Mosaic is one of the earliest forms of monumental art for the decoration of public and residential buildings that had both decorative and utilitarian functions. The technology and motifs of mosaic art changed quite a bit over time, as is attested by examples of mosaics created across modern Bulgaria between Greco-Roman antiquity and the early Middle Ages. After a long hiatus, mosaic art was revived in Bulgaria in the 1960s and became one of the most popular techniques in monumental art during the period of Mature Socialism. Along with other techniques utilized for monumental art projects, mosaic art thus served the ideology and aesthetics of the socialist state in Bulgaria between the 1960s and 80s. During this time, both figural and abstract mosaic motifs were dominated by the artistic language of socialist realism.
Artists from the famous “Plovdiv group,” who established monumental wall painting as a regular practice in Bulgarian fine arts, played an important role in the development of public wall art in socialist Bulgaria. This group includes artists from the so-called “April generation,” whose bright presence stands out in Plovdiv’s artistic life. The works of the April generation are united not only by a common interest in monumental paintings but also by similar explorations of image and form. At the group’s core were Yoan Leviev, Dimitar Kirov, Hristo Stefanov, Encho Pironkov, and Georgi Bojilov – Slona. These artists laid both the theoretical and practical foundations of monumental painting in socialist Bulgaria. In the area of mosaic art during the 1970s and 80s, Yoan Leviev and Dimitar Kirov were prolific creators while Georgi Bozhilov-Slona and Georgi Boiadzhiev made only a few pieces.
At the same time, a younger generation of artists also actively participated in Plovdiv’s artistic life. Most of this generation were alumni from the “Decorative-monumental arts” program at the National Academy of Art in Sofia (then called the “High institute for fine arts “Nikolai Pavlovich”). These included the painters Valchan Petrov, Angel Pachamanov, Dechko Dechev, Dimo Kenev, and Trifon Nedelchev.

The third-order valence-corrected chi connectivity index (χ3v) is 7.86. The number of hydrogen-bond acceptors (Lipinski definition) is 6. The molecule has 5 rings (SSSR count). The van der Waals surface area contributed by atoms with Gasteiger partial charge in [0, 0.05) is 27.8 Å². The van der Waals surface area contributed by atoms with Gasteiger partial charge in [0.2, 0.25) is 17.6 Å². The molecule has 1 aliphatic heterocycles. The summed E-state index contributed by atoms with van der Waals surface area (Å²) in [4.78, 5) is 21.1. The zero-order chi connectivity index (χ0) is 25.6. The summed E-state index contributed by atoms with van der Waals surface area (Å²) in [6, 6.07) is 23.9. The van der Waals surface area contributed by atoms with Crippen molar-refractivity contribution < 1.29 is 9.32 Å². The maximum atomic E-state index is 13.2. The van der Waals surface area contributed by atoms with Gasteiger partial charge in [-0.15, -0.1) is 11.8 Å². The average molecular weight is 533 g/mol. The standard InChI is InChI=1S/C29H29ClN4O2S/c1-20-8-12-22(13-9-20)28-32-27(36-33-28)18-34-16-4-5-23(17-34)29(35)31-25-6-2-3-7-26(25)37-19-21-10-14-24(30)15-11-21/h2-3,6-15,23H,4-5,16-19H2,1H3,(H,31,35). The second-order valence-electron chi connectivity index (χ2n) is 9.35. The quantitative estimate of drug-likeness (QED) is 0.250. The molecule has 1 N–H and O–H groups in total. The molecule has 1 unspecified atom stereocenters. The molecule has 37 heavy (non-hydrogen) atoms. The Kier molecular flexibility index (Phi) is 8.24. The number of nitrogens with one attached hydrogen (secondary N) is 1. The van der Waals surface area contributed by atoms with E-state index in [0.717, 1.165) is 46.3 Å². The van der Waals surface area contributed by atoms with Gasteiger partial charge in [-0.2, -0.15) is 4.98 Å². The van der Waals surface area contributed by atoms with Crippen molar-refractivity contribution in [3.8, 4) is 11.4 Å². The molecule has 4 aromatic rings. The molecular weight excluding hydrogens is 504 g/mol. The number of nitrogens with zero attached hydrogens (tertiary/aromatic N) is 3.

One of the main characteristics of monumental art from the 1960s – 80s is the government’s monopoly over the process of its creation (its commission, design, and realization). This control entailed the creation of special administrative bodies within the Union of Bulgarian Artists (UBA) and the Creative fund of the UBA. The special state committee for decorative and monumental arts (active 1976-1992) became responsible for commissioning monumental works of art, approving project designs and execution, and approving final results and payments for the different creative stages. Several workshops were created and managed by the Creative fund of the UBA to carry out commissions for particular kinds of monumental and applied arts. These workshops include: the workshop for monumental art in Sofia, the biggest in the Balkans for monumental sculpture and plastic arts; the workshop for applied arts in Sofia; and the workshop for decorative monumental art in Plovdiv, for mosaics, sgraffito, metal and concrete plastic arts. An artistic council attached to the workshop for decorative monumental art in Plovdiv oversaw and evaluated the realization of monumental art pieces across the city. Meeting minutes are the main sources of information for the activities of the council and the state committee for decorative and monumental arts; these minutes can be accessed in the Central State Archives in Sofia and are echoed in the testimonies of people who participated in the meetings themselves. Between 1980 and 1989, Dechko Dechev was the leading artist and chairman of the artistic council as well as the director of the workshop for decorative monumental art in Plovdiv. The workshop for decorative monumental art in Plovdiv, which was restructured and renamed “Art Center” Ltd. as part of the creative Fund of the UBA, has facilities and a wide range of raw materials and supplies for the creation of mosaics. Almost all mosaics created during between 1980 and 1989 utilized these resources.
The separation of the design and execution processes was most characteristic of this period. Most of the artists who created monumental mosaics limited their participation in the process to delivering the artistic design in scale and/or to making а cardboard model in scale 1:1. The actual installation of the mosaics was carried out mainly by workshop contractors, who were trained to create tesserae from stone material and then assemble the mosaics under the supervision of the artist who created the project design. Only a few artists, such as Valchan Petrov and Trifon Nedelchev, carried out their projects themselves.
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